court “will not simply ‘tally the number of witnesses’ in
convenient”); Microspherix LLC v. Biocompatibles, Inc.,
2012 WL 243764, at *3 (S.D. Fla. Jan. 25, 2012) (Moore,
J.) (“In assessing the convenience of the witnesses, the
mere length of an individual parties’ list of potential
witnesses is not of great significance.).2
2. While a movant is not required to identify “key”
witnesses, Genentech, 566 F.3d at 1343-44, doing so may
significantly aid a defendant’s efforts in meeting its
burden of demonstrating that venue should be transferred,
and courts frequently focus on such “key witnesses.”
See, e.g., Dale, 2012 WL 695591, at *1; Kolodziej, 2011
WL 2009467, at *7 (“The convenience of the witnesses is
one of the most important factors in evaluating a motion
to transfer venue, with the main focus on “key
practical meanings. First, there are the witnesses who
may have any conceivable knowledge about any conceivable
issue in the litigation. A lawyer’s initial list of these
witnesses may therefore go on for pages. Prior to trial,
these witnesses are usually questioned informally and, if
they have significant material information, questioned
formally (through depositions, affidavits, etc.) in the
communities where they live or work. For the most part,
the trial venue does raise a convenience issue for them.3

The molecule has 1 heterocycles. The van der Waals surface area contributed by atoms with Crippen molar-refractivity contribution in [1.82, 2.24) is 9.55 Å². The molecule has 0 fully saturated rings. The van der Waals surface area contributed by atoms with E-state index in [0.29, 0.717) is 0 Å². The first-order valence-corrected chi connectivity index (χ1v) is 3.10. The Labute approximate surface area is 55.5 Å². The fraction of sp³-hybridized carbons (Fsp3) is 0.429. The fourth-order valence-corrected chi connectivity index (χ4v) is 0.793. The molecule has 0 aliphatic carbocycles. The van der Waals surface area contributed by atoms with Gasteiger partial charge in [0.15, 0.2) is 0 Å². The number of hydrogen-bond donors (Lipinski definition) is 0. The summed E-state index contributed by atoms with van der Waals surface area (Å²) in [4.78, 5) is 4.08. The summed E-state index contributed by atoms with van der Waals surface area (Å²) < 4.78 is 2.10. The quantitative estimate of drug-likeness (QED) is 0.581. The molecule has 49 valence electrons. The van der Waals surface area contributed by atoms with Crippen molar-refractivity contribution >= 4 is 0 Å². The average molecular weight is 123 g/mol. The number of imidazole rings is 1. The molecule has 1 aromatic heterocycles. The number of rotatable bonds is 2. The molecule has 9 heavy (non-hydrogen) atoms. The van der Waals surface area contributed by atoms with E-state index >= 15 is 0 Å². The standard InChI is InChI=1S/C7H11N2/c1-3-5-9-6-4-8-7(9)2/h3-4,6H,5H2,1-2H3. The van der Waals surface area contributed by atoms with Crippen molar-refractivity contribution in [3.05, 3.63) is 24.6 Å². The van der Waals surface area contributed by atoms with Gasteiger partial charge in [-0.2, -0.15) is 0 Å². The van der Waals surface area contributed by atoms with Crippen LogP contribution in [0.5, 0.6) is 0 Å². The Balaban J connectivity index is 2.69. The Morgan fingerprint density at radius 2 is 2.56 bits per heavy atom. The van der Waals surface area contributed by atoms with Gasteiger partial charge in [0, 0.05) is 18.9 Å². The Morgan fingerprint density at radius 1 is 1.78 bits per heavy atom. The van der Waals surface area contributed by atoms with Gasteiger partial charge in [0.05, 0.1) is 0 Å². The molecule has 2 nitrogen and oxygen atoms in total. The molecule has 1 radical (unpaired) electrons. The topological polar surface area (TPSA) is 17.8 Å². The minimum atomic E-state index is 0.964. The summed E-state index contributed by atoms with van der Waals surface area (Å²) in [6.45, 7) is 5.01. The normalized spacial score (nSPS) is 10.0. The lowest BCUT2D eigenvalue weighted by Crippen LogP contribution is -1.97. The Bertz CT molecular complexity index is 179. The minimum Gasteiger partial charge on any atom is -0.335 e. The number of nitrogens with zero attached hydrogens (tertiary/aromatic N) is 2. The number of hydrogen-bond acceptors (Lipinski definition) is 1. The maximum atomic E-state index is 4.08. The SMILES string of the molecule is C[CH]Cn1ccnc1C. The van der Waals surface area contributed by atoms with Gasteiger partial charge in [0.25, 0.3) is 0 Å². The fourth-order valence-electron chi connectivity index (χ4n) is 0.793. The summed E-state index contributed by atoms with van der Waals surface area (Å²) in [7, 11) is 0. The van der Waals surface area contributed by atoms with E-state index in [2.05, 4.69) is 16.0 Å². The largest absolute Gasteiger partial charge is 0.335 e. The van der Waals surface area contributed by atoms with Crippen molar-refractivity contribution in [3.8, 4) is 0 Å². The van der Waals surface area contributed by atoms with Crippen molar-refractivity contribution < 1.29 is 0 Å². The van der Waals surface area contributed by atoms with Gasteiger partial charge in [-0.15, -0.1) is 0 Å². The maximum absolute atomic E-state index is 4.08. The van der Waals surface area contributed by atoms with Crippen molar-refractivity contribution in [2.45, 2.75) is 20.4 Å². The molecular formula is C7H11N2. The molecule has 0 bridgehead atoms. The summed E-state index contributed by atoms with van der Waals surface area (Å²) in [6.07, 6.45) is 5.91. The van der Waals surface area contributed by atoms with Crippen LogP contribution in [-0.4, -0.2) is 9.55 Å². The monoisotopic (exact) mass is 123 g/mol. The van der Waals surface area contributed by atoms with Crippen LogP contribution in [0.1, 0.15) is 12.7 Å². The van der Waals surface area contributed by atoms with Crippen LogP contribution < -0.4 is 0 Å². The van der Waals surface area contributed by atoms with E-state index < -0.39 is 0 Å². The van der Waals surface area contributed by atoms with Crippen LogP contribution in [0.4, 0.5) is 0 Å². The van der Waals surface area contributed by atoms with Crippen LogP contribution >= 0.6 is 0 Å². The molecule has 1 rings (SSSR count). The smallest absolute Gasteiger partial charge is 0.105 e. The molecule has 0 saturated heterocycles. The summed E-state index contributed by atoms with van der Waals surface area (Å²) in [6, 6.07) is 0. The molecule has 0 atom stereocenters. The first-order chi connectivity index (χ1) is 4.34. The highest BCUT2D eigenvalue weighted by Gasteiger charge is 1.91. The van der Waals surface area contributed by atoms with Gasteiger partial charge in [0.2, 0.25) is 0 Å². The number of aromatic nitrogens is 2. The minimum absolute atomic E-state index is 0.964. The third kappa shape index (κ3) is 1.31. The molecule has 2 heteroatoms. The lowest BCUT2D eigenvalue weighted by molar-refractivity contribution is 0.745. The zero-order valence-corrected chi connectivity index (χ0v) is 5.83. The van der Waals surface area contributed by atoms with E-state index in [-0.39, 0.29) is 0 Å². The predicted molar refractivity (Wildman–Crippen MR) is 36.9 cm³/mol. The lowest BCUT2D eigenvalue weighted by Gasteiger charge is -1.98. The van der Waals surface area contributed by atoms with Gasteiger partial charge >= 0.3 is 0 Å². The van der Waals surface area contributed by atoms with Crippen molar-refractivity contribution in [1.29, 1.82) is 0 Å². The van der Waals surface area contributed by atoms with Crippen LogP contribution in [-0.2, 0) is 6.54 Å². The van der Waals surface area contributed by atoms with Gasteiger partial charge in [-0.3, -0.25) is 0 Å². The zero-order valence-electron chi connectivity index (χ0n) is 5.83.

Second, there are witnesses who are likely to be called
at trial and for whom the convenience of the trial venue
can be an issue. This list comes from the first group and
can often end up being substantially smaller, often fewer
than a handful even though the first group was quite
large. On a transfer motion, all that the court is asking
3. To be sure, pretrial discovery disputes involving
witnesses do arise. But these disputes rarely require a
witness’s appearance at court.
the parties to do is to make an educated guess as to the
size of the second group, that is, a guess with some
articulable reason to back it up.
Further, as stated, courts often distinguish between
party witnesses and nonparty witnesses: “Party witnesses
are the parties themselves”; they are often viewed as
“more willing to testify in a different forum,” a view
which often does not apply to non-party witnesses. Ramsey
v. Fox News Network, LLC, 323 F. Supp. 2d 1352, 1357
(N.D. Ga. 2004) (Thrash, J.). Employees of a company,
though not technically parties, may be so closely aligned
with their company that they may be viewed as “party
witnesses,” see, e.g., Merial Ltd. v. Intervet, Inc.,
2010 WL 942294, at *2 (M.D. Ga. Mar. 11, 2010) (Land,
J.); Ramsey, 323 F. Supp. 2d at 1354-56;
Const. Corp. v. Fireman's Fund Ins. Co., 844 F. Supp.